Why such hardness of heart, why such a celebration of the static economy of the closed, insular, self-sufficient soul? Katherine is prematurely old; aged; broken. Her isolation can be attributed to the fact that she is a foreigner, a refugee, but in reality Larkin makes little use of this, as if shying away from melodrama or emotion. (Indeed the novel is curiously without action; even conversations are muted and disjointed, always disappointing,) Before meeting Robin at the of the day Katherine has reached out to a fellow worker and has been rebuffed, and we are told that she has lived in England for two years without having made a single friend or acquaintance, and without having written to the Fennels. By the time she does meet Robin once again—and their meeting is postponed by the novelist for more than 200 pages—she has sternly cautioned herself against the illusions of human love:
In the past she thought she had found happiness through the interplay of herself and other people. The most important thing had been to please them, to love them, to learn them so fully that their personalities were as distinct as the taste of different fruits. Now this brought happiness no longer: she no longer felt that she was exalted or made more worthy if she could spin her friendships to incredible subtlety and fineness. It was something she had tired of doing. And what had replaced it? Here she was at a loss. She was not sure if anything had replaced it.
Though we should assume it anyway, Larkin tells us that the winter of Katherine's experience is not "romantic or picturesque," for the snow that is graceful in the country is old and soiled in town. Having feared Robin's arrival all day Katherine discovers herself suppressing a yawn while he talks to her of his plans (he is a soldier, his future is uncertain), and it is with indifference that she agrees to sleep with him. Imagination is fired by absence, Larkin seems to be suggesting, and dulled by presence: the real Robin is banal and disappointing, just as reality is always banal and disappointing, "Life is first boredom, then fear"—we are told in the poem "Dockery and Son," and the line might serve as an epigraph for A Girl in Winter.
Larkin's studied nihilism is as florid in its way as the too-generous affirmation of a Whitman.
The novel's central weakness lies in its characters, who are so without motivation and purpose that one finds it difficult to care very much for them. Katherine Lind is shadowy and vaporous, lacking distinctive features. We come to know, minutely, certain of her sense impressions, and we share her distaste for the English people she meets, but we never know what she looks like. And why does she never once think of her home, her family, her war-besieged country? (Larkin is coy about identifying her background: we never learn exactly where she is from, though the issue of her speaking a different language from Robin's is symbolically important.) Is she a virgin? If not, surely her thoughts would stray to her former lover or lovers, during this long day? If she is a virgin, how is it possible that she will give herself so casually to a man she can barely tolerate? (And how is it possible that her sexual experience with Robin, which occurs between paragraph breaks, has no effect upon her whatsoever? Unless the young woman is a zombie, or a near-catatonic, her failure to think or feel anything is quite improbable.)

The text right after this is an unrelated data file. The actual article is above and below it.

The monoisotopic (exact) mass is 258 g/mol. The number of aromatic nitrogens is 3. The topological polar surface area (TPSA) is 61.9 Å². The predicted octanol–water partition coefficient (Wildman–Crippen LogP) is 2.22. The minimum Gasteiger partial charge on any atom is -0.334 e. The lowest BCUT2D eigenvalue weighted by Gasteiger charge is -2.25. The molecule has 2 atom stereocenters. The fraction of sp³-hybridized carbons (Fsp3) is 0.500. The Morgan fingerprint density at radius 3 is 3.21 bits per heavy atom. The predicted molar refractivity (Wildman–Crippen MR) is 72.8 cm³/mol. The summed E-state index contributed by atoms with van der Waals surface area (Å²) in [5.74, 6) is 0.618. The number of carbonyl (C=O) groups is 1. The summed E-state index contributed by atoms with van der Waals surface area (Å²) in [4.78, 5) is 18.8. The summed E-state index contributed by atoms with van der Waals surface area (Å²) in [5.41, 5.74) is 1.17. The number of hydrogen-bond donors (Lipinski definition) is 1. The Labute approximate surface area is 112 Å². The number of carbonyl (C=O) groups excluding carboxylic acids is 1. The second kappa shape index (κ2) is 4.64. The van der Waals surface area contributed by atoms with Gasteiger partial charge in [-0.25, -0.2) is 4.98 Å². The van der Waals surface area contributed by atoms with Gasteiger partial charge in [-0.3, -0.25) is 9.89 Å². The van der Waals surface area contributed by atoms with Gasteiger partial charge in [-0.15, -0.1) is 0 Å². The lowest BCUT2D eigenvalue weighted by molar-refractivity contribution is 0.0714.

It is possible, of course, to read A Girl in Winter as a prose-poem in which nothing happens, and to insubstantial people, because such is the nature of life in the 20th century in England. Larkin has the ability to evoke, in a few bleak images, a sense of waste and disillusion and emptiness that is as profound as the similarly barren vision of Beckett; but one might argue that so minimal a vision is perhaps best rendered in non-naturalistic terms, in parody or absurdist drama or in brief poems. The fleshing-out of a novel requires human blood and warmth, the interplay of personalities, the possibility of change and surprise. At the conclusion of "Church Going" the poet concludes that "the place was not worth stopping for" and—whether this cynical observation strikes the reader as true or not—a place not worth stopping for is best investigated, if investigated at all, as quickly as possible.
The negation of feeling so brilliantly dramatized in Larkin's poetry stimulates the reader to believe that here, at last, in these drab merciless terms, is life driven into a corner and justly assessed: less is not more, surely, but it is at least more truthful…? Yet the conviction is a false one. Larkin's studied nihilism is as florid in its way as the too-generous affirmation of a Whitman, and there is no reason to think that there is more "truth" in diminished things than there is in inflated things: for the poet expresses his interior landscape primarily. Though we should be grateful for Overlook Press' re-issuing of Larkin's two novels, it does not seem surprising that Larkin himself never attempted another work of fiction. "Novels are about other people," he has said, "and poetry is about yourself." One might amend that to allow for the probability of his poetry being about his nation, his culture, his heritage: which accounts for the enthusiasm with which his poetry is always received in an England ready to believe that it has been at last cut down "ruthlessly" to size.